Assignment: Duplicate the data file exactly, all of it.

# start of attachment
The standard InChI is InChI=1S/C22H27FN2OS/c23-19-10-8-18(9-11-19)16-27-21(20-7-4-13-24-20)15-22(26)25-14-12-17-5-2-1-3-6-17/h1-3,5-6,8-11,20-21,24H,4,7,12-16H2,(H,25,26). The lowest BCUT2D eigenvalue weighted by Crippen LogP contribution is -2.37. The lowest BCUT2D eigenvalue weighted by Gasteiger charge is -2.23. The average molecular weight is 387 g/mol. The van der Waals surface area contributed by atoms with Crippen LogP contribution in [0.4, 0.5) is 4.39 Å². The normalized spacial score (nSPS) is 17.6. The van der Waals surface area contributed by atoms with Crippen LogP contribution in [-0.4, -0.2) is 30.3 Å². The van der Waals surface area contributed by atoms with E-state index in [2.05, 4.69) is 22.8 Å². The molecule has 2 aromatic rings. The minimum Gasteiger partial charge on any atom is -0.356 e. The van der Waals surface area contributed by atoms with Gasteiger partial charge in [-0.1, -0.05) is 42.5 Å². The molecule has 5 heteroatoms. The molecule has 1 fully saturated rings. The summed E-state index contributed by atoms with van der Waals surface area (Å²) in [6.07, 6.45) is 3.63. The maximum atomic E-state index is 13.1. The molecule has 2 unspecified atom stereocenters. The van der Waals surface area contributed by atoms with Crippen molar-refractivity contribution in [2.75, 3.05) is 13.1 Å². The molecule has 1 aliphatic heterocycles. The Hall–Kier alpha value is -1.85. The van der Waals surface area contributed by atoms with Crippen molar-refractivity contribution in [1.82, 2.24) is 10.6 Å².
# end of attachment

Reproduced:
The standard InChI is InChI=1S/C22H27FN2OS/c23-19-10-8-18(9-11-19)16-27-21(20-7-4-13-24-20)15-22(26)25-14-12-17-5-2-1-3-6-17/h1-3,5-6,8-11,20-21,24H,4,7,12-16H2,(H,25,26). The lowest BCUT2D eigenvalue weighted by Crippen LogP contribution is -2.37. The lowest BCUT2D eigenvalue weighted by Gasteiger charge is -2.23. The average molecular weight is 387 g/mol. The van der Waals surface area contributed by atoms with Crippen LogP contribution in [0.4, 0.5) is 4.39 Å². The normalized spacial score (nSPS) is 17.6. The van der Waals surface area contributed by atoms with Crippen LogP contribution in [-0.4, -0.2) is 30.3 Å². The van der Waals surface area contributed by atoms with E-state index in [2.05, 4.69) is 22.8 Å². The molecule has 2 aromatic rings. The minimum Gasteiger partial charge on any atom is -0.356 e. The van der Waals surface area contributed by atoms with Gasteiger partial charge in [-0.1, -0.05) is 42.5 Å². The molecule has 5 heteroatoms. The molecule has 1 fully saturated rings. The summed E-state index contributed by atoms with van der Waals surface area (Å²) in [6.07, 6.45) is 3.63. The maximum atomic E-state index is 13.1. The molecule has 2 unspecified atom stereocenters. The van der Waals surface area contributed by atoms with Crippen molar-refractivity contribution in [2.75, 3.05) is 13.1 Å². The molecule has 1 aliphatic heterocycles. The Hall–Kier alpha value is -1.85. The van der Waals surface area contributed by atoms with Crippen molar-refractivity contribution in [1.82, 2.24) is 10.6 Å².